Thus is here compatible with both and while is compatible only with But, since both can be continued and at the same time both can occur as continuations, the coincide with the already at this point. Hence the given proposition is consistent. Indeed, we already obtain a solution of the arithmetic problem if we set for all n, no matter what values the function has otherwise.

Example 2. Let us examine whether or not the first-order proposition

is consistent. Here we obtain

as alternatives of the first level. Hence

Here is compatible with but not with cannot be continued at all. Thus there is only one namely but there does not occur any at all. Hence the proposition contains a contradiction.

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There are some other propositions in ΠΣ-form that can be treated in a precisely analogous way.6 Let

be such a first-order proposition Z. It can be written in such a way that we need take only distinct elements x into consideration. That is immediately the case if the truth of U for two identical x always follows from the truth of U for distinct x; otherwise we can transform the proposition. Let be m distinct individuals; let be the different permutations with repetitions of these individuals taken m at a time. According to the proposition Z there then exists, for each sequence a sequence of individuals such that is true. Now let

Then Z can obviously be written thus:

where now only the various combinations of individuals taken m at a time from the domain in question are to be substituted for Hence we need only consider propositions of the form just mentioned, for example,

In order to investigate satisfiability we can first substitute the symbols 1, 2, . . ., m for and the numbers for this yields the argument sequence of the 1st level. Next, let all the combinations of the numbers taken m at a time that differ from the combination 1, 2, . . ., m be formed and ordered (say lexicographically). To the first combination let us assign the numbers as y-values; to the second let us assign as y-values the numbers and so on. Thus we obtain the argument sequences of the 2nd level. Then let us form all new combinations of all the numbers, taken m at a time, that we have considered so far (that is, all the combinations that have not yet occurred as values for the x); and so on.

I now make the assumption that all the primitive functions occurring in our first-order proposition possess at least m distinct argument symbols; then it is possible to decide the question of satisfiability by a finite procedure. This is due to the fact that every argument sequence of the νth level has, if we disregard argument sequences of higher levels, an argument system in common with only a single argument sequence of the level.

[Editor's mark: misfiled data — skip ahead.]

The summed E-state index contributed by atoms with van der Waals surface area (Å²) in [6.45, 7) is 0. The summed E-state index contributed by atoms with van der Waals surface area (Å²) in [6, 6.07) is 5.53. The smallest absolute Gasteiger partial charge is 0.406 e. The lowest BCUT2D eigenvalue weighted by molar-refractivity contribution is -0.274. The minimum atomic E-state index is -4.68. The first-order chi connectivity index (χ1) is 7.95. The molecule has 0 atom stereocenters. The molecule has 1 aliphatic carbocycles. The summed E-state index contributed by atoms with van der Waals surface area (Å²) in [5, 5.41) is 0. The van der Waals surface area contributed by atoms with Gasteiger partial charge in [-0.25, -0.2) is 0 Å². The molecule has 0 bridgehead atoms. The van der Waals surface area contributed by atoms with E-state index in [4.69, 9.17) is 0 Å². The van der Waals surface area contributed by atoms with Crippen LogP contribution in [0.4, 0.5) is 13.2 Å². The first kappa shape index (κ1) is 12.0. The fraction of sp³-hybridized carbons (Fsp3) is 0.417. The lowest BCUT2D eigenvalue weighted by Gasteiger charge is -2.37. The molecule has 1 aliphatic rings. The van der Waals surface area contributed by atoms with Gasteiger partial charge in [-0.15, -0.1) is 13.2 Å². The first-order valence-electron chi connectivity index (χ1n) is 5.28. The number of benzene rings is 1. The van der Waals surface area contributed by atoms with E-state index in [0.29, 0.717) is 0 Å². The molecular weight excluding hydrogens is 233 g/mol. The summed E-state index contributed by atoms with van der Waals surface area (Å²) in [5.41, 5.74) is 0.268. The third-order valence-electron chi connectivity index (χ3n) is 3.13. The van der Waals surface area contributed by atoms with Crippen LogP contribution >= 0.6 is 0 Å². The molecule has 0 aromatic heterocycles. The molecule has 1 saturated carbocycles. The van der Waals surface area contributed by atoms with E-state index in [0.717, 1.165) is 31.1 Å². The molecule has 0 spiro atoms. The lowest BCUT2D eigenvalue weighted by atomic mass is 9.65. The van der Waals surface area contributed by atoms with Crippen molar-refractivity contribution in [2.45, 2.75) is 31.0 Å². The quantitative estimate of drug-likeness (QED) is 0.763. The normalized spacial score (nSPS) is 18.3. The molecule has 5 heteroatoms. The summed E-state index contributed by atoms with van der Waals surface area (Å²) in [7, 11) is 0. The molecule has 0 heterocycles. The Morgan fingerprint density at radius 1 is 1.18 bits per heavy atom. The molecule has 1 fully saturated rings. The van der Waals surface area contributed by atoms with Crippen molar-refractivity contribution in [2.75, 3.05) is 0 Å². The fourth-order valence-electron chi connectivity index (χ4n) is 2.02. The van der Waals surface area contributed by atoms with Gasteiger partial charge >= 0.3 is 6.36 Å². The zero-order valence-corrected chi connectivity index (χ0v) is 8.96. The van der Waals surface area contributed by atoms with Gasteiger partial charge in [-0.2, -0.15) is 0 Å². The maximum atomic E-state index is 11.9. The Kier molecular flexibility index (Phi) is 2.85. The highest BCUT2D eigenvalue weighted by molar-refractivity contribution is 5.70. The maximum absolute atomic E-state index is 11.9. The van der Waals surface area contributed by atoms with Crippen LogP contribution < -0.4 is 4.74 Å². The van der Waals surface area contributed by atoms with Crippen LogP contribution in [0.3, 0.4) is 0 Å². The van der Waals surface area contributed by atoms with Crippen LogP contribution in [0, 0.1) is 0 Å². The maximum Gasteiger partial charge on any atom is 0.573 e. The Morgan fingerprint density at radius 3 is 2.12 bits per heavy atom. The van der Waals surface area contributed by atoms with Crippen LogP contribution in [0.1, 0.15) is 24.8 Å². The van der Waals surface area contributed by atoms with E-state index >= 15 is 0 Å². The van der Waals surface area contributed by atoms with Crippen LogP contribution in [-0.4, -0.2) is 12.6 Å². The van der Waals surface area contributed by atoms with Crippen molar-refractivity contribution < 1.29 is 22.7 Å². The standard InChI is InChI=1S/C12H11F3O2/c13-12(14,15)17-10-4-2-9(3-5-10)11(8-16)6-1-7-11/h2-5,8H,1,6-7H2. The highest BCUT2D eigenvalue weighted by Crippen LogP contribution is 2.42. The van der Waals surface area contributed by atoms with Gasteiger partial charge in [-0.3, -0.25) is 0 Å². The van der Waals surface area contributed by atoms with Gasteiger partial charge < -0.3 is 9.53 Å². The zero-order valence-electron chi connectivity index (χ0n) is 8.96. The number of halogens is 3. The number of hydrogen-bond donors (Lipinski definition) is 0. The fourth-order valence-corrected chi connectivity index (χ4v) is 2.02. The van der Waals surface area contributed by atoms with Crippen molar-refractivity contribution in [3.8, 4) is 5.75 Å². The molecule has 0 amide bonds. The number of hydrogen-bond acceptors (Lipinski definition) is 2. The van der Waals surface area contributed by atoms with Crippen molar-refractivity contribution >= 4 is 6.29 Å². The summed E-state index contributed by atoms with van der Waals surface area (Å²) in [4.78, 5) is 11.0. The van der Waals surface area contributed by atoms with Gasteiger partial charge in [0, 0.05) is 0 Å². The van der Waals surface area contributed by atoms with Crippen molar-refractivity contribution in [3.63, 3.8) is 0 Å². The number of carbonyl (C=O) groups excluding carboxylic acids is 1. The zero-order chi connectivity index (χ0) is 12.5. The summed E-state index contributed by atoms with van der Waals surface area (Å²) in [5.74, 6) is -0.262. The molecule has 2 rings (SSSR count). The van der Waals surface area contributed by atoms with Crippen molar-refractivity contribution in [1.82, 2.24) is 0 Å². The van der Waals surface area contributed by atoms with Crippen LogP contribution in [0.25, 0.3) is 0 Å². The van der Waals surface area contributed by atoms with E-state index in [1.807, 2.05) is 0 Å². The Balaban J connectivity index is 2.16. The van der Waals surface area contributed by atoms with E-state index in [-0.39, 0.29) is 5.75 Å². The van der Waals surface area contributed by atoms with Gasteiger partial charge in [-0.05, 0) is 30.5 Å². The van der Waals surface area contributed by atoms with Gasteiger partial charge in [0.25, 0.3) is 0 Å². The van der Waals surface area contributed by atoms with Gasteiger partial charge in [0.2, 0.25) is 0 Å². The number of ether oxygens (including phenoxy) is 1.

Let be the alternatives that are possible for the argument sequence where all a and b are distinct symbols. Further, let the 522 sequence be any one of the combinations, of the symbols taken m at a time, that are different from the combination with each such combination we associate a sequence of n distinct symbols in such a way that the sequences and that correspond to two different combinations are completely distinct and that all d are distinct from all a and b. Then we have to select from the set of alternatives those that, for each combination are compatible with at least one of the alternatives to select from these alternatives again the that, for each combination are compatible with at least one of the alternatives and so on. Just as before, we arrive at a number s such that the alternatives coincide with the If at this point there exist alternatives the given proposition is consistent; otherwise it represents a contradiction.

I give a simple example. Assume that in the proposition

U(x1, x2, y) has the following form:

Since U(x1, x2, y) is symmetric with respect to x1 and x2, and U(x1, x1, y)U(x2, x2, y) is [logically] contained in U(x1, x2, y), the given proposition can at once be written in the form

where the pair (x1, x2) must run through all unordered pairs of the domain considered. Here 1, 2, 3 is the argument sequence of the 1st level; the argument sequences of the 2nd level are 1, 3, 4 and 2, 3, 5. One of the alternatives here is which means and This alternative is compatible with that is, and as well as with that is and This already proves the consistency.

If on the other hand the proposition

were given, then, by the rule of transformation explained above, it would turn into

We can then show the consistency of this proposition by the systematic method; but it is simpler to show the consistency of the given proposition by choosing for each pair (x1, x2) a y greater than x1 and x2, and by taking in general whenever but whenever

523

If all primitive functions of the ΠΣ-proposition